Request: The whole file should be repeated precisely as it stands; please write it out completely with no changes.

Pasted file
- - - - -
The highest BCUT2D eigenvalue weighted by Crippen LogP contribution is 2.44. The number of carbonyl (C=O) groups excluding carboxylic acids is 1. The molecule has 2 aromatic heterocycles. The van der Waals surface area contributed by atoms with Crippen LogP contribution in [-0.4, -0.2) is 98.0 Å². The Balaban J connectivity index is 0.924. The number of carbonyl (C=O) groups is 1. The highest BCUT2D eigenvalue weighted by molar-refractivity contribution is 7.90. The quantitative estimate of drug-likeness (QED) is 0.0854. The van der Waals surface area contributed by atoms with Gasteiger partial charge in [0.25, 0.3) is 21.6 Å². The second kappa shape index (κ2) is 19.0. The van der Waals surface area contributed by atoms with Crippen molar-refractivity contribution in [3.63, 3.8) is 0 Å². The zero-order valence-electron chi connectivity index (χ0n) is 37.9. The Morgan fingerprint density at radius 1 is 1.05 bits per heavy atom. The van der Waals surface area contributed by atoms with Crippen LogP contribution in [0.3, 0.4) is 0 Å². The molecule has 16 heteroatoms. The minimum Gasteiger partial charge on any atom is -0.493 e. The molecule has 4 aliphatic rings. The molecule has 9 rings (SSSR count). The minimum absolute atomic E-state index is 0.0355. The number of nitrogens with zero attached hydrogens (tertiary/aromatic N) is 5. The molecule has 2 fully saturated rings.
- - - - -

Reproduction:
The highest BCUT2D eigenvalue weighted by Crippen LogP contribution is 2.44. The number of carbonyl (C=O) groups excluding carboxylic acids is 1. The molecule has 2 aromatic heterocycles. The van der Waals surface area contributed by atoms with Crippen LogP contribution in [-0.4, -0.2) is 98.0 Å². The Balaban J connectivity index is 0.924. The number of carbonyl (C=O) groups is 1. The highest BCUT2D eigenvalue weighted by molar-refractivity contribution is 7.90. The quantitative estimate of drug-likeness (QED) is 0.0854. The van der Waals surface area contributed by atoms with Gasteiger partial charge in [0.25, 0.3) is 21.6 Å². The second kappa shape index (κ2) is 19.0. The van der Waals surface area contributed by atoms with Crippen molar-refractivity contribution in [3.63, 3.8) is 0 Å². The zero-order valence-electron chi connectivity index (χ0n) is 37.9. The Morgan fingerprint density at radius 1 is 1.05 bits per heavy atom. The van der Waals surface area contributed by atoms with Crippen LogP contribution in [0.3, 0.4) is 0 Å². The molecule has 16 heteroatoms. The minimum Gasteiger partial charge on any atom is -0.493 e. The molecule has 4 aliphatic rings. The molecule has 9 rings (SSSR count). The minimum absolute atomic E-state index is 0.0355. The number of nitrogens with zero attached hydrogens (tertiary/aromatic N) is 5. The molecule has 2 fully saturated rings.